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Inverness broadcaster turns her private blog about her cancer journey into a podcast

By Rachel Smart

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Pennie Latin-Stuart has launched her podcast series LUMP. Picture: Callum Mackay
Pennie Latin-Stuart has launched her podcast series LUMP. Picture: Callum Mackay

When Pennie Latin-Stuart was diagnosed with breast cancer in January 2020, she felt like she’d lost the ability to speak about what she was going through. To pin down what was going on in her head, the broadcaster and producer decided to put pen to paper and scribed a private blog capturing her most intimate thoughts and feelings, which she assumed she would stop writing once she had her mastectomy.

However, nothing prepared her for the emotional and physical rollercoaster that was to ensue, and she found herself writing long past her treatment and recovery. Now Pennie has decided to turn her brutally-honest account into a hard-hitting podcast: LUMP. The series, which is out now, captures everything from her diagnosis and the fear of test results through her mastectomy and reconstruction.

We had the chance to chat with the 53-year-old about what has led her to now share the most vulnerable parts of herself with the rest of the world.

She said: “It feels like the natural next step. When it was first written it wasn’t meant to go public at all. It was purely written so that I could pin down some of the stuff that was going on in my head, and to be able to share that with my now husband.

“Over time it evolved, and I thought I could put it out there as a blog, and publish it, and then I guess it was almost inevitable that it came back around to me publishing it as a podcast as that’s what I do, and is essentially my way of communicating.

“The way it was written was to be read, as that’s my expertise, writing for radio and writing for speech. It just felt like it was sitting there waiting to be read, and I guess I’m also at a point where three years down the line, although it's raw, I’m okay with it.”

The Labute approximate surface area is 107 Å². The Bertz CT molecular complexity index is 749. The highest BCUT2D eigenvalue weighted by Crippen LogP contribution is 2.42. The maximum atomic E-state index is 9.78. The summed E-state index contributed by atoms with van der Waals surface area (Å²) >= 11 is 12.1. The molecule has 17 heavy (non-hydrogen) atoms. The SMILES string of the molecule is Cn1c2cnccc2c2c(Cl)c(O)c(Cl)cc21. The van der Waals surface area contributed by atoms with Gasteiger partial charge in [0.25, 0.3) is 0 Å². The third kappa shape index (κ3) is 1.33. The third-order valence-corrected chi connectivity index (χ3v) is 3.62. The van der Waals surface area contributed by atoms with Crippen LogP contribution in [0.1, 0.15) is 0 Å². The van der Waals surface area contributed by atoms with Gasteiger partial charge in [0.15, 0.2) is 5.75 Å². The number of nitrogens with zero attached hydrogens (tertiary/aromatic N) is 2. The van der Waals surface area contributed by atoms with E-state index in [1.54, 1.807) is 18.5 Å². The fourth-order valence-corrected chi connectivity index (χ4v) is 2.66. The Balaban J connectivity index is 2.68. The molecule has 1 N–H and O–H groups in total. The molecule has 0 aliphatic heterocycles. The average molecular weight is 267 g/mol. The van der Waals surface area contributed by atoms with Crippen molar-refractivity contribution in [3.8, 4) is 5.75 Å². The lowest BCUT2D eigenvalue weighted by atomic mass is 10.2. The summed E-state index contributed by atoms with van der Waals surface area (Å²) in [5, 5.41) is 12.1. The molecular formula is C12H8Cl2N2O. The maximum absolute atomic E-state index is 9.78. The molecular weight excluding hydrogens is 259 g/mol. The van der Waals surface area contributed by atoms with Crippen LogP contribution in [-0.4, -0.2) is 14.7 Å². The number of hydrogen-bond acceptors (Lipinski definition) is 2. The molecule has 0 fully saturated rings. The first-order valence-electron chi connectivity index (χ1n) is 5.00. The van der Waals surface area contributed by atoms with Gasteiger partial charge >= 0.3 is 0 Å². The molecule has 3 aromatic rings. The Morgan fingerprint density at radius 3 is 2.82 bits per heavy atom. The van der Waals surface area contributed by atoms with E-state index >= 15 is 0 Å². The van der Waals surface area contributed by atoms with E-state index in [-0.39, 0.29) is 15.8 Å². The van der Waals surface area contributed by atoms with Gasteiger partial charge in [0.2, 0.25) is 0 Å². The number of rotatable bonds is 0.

For the Inverness-based mum-of-one, sharing her story with the world is about helping just one person going through a similar experience and who may be wrestling with the same thoughts and feelings.

“If it allows other people who are going through cancer to feel they are not alone, then that’s massively important,” explained Pennie.

“I’ve had cold feet a couple of times but speaking to my friends who have had similar experiences, and what they say, I think ‘I’ve written about that!’”

Pennie is now cancer free, however, she had to undergo a mastectomy and reconstructive surgery, which is an ongoing story for her.

She said: “In terms of the cancer I was lucky. I caught it early. But for me, it's been the surgery that I’ve really struggled recovering from. Almost the hardest part is learning to have acceptance. Accepting where I’m at, in terms of what I can do physically. I was very physically active before and I would do big miles on my bike, and all of that is gone now which is difficult.

“You keep thinking ‘when is it going to be done?’ ‘when is it going to be over?’ but it’s not.

Pennie Latin-Stuart. Picture: Callum Mackay
Pennie Latin-Stuart. Picture: Callum Mackay

“It has become part of who I am, it's part of my DNA. While I don’t want to be defined by cancer I can’t entirely separate myself from it.”

There are many things that people can expect from Pennie’s podcast, including tears, laughter and brutal honesty.

She said: “It is real honesty, I don’t pull any punches. I haven’t changed it at all, and I’ve deliberately kept the words I used when I first wrote it.

“It’s like stepping inside someone’s head and body. I think that honesty is a currency, so more than anything else I want people to take the honesty from it.

“There are also parts which are laugh-out-loud funny, like black humour! But there are also parts where there are tears, and you will hear me crying. Tears are alright – they are part of life."